Now Playing! The Scene of the Crime's the Thing at Noir City

Paul Schrader's 1978 film 'Blue Collar' takes a deep look at labor relations on a Detroit assembly line. But is it noir? This year's Noir City fest implies as much.

You gotta stay one step ahead of the cops—I mean the audience—if you’re the all-hours, whiskey-snorting, snappy-patter proprietor of Noir City. After 15 years of tunneling through the bleakest, bitterest parables of corruption and cynicism that slinked out of Hollywood’s glam studios and the Poverty Row exploitation mills in the 1940s and '50s, Eddie Muller needed a fresh angle on the whole “crime doesn’t pay . . . if you’re not already powerful and rich” ethos that undergirds film noir.

So Muller’s gone all in on the heist film, redrawing Noir City’s borders beyond American film and even venturing into the 21st century to program “The Big Knockover” (Jan. 20–29 at the Castro). Sure, you can ride along yet again with your favorite bands of doomed outsiders in The Asphalt Jungle, Kansas City Confidential and The Killing. Better yet, revisit or discover next-generation classics like the original The Taking of Pelham 123, Blue Collar, The Brink’s Job and Sidney Lumet’s last masterpiece, Before the Devil Knows You're Dead.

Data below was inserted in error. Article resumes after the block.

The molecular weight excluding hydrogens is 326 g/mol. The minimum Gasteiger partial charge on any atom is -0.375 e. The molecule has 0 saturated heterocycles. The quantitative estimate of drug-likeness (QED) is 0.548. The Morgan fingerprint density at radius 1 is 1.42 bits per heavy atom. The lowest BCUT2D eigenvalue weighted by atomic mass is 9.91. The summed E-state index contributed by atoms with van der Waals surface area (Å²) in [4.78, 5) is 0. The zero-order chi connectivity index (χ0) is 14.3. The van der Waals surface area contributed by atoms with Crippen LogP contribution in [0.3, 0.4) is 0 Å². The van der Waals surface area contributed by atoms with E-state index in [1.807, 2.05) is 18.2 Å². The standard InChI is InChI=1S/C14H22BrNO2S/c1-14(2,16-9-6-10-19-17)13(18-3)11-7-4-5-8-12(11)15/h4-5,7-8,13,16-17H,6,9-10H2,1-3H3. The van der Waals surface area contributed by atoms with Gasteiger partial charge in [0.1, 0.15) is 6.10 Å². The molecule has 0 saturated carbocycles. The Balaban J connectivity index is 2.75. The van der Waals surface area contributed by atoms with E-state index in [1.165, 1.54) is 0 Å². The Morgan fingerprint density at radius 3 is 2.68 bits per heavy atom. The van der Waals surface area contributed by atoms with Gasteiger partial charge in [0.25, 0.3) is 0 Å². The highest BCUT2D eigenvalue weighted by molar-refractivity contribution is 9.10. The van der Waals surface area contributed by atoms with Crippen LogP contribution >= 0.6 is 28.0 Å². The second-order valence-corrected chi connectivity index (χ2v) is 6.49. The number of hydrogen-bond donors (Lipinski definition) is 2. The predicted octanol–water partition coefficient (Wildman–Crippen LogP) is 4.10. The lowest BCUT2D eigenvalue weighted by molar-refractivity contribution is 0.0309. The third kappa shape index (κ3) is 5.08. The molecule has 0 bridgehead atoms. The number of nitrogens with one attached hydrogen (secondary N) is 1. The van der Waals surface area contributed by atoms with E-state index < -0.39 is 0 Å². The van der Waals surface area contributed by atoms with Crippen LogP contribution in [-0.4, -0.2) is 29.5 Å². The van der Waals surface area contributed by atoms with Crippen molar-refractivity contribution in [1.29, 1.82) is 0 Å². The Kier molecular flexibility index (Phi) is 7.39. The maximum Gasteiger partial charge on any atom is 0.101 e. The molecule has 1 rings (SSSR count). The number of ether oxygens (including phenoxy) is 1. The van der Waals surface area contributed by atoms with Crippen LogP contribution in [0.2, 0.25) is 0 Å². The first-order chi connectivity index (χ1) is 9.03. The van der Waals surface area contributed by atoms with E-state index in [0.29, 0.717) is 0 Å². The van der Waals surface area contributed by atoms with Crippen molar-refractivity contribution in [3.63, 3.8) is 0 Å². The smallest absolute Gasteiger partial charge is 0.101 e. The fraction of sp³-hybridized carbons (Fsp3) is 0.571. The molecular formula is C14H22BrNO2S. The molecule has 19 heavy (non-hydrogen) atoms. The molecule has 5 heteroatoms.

While you’re at it, sample some of the top-shelf noir Muller boosted from Italy, France, the U.K., Japan, Germany and Argentina. How’s that Dylan song go? “Steal a little and they throw you in jail / Steal a lot and they make you king.” The house band at Noir City does a first-rate version -- even if you ask for it by its street name, "Inauguration Blues."

Q.Logo.Break

'Noir City' runs Jan. 20–29 at the Castro Theatre. For complete program of films (with a surprising number of color titles this year), see here.

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